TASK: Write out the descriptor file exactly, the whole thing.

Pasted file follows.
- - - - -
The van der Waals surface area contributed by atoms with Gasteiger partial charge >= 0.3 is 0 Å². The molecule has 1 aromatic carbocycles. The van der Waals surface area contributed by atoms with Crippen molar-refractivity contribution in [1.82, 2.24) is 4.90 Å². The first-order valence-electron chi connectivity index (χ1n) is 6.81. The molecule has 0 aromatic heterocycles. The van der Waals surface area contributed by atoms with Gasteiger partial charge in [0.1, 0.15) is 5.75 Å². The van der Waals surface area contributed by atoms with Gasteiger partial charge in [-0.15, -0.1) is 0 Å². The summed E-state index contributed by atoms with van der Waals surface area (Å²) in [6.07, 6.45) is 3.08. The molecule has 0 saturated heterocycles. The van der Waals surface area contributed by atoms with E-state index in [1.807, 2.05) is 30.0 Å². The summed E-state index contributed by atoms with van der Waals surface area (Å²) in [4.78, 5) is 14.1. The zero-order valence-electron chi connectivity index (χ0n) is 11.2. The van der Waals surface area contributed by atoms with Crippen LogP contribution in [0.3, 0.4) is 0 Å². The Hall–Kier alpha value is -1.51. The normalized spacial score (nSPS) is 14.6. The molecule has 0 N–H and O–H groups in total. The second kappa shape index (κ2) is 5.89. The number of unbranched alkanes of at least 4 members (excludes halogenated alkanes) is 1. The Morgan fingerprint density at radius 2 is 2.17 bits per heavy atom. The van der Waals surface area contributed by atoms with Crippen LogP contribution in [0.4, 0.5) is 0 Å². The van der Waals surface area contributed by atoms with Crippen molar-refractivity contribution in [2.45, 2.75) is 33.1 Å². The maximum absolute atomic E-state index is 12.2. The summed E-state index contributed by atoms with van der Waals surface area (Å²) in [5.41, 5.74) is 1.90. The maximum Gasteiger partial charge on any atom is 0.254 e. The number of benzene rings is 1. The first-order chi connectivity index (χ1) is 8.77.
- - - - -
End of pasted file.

The van der Waals surface area contributed by atoms with Gasteiger partial charge >= 0.3 is 0 Å². The molecule has 1 aromatic carbocycles. The van der Waals surface area contributed by atoms with Crippen molar-refractivity contribution in [1.82, 2.24) is 4.90 Å². The first-order valence-electron chi connectivity index (χ1n) is 6.81. The molecule has 0 aromatic heterocycles. The van der Waals surface area contributed by atoms with Gasteiger partial charge in [0.1, 0.15) is 5.75 Å². The van der Waals surface area contributed by atoms with Gasteiger partial charge in [-0.15, -0.1) is 0 Å². The summed E-state index contributed by atoms with van der Waals surface area (Å²) in [6.07, 6.45) is 3.08. The molecule has 0 saturated heterocycles. The van der Waals surface area contributed by atoms with E-state index in [1.807, 2.05) is 30.0 Å². The summed E-state index contributed by atoms with van der Waals surface area (Å²) in [4.78, 5) is 14.1. The zero-order valence-electron chi connectivity index (χ0n) is 11.2. The van der Waals surface area contributed by atoms with Crippen LogP contribution in [0.3, 0.4) is 0 Å². The Hall–Kier alpha value is -1.51. The normalized spacial score (nSPS) is 14.6. The molecule has 0 N–H and O–H groups in total. The second kappa shape index (κ2) is 5.89. The number of unbranched alkanes of at least 4 members (excludes halogenated alkanes) is 1. The Morgan fingerprint density at radius 2 is 2.17 bits per heavy atom. The van der Waals surface area contributed by atoms with Crippen LogP contribution in [0.4, 0.5) is 0 Å². The van der Waals surface area contributed by atoms with Crippen molar-refractivity contribution in [2.45, 2.75) is 33.1 Å². The maximum absolute atomic E-state index is 12.2. The summed E-state index contributed by atoms with van der Waals surface area (Å²) in [5.41, 5.74) is 1.90. The maximum Gasteiger partial charge on any atom is 0.254 e. The number of benzene rings is 1. The first-order chi connectivity index (χ1) is 8.77.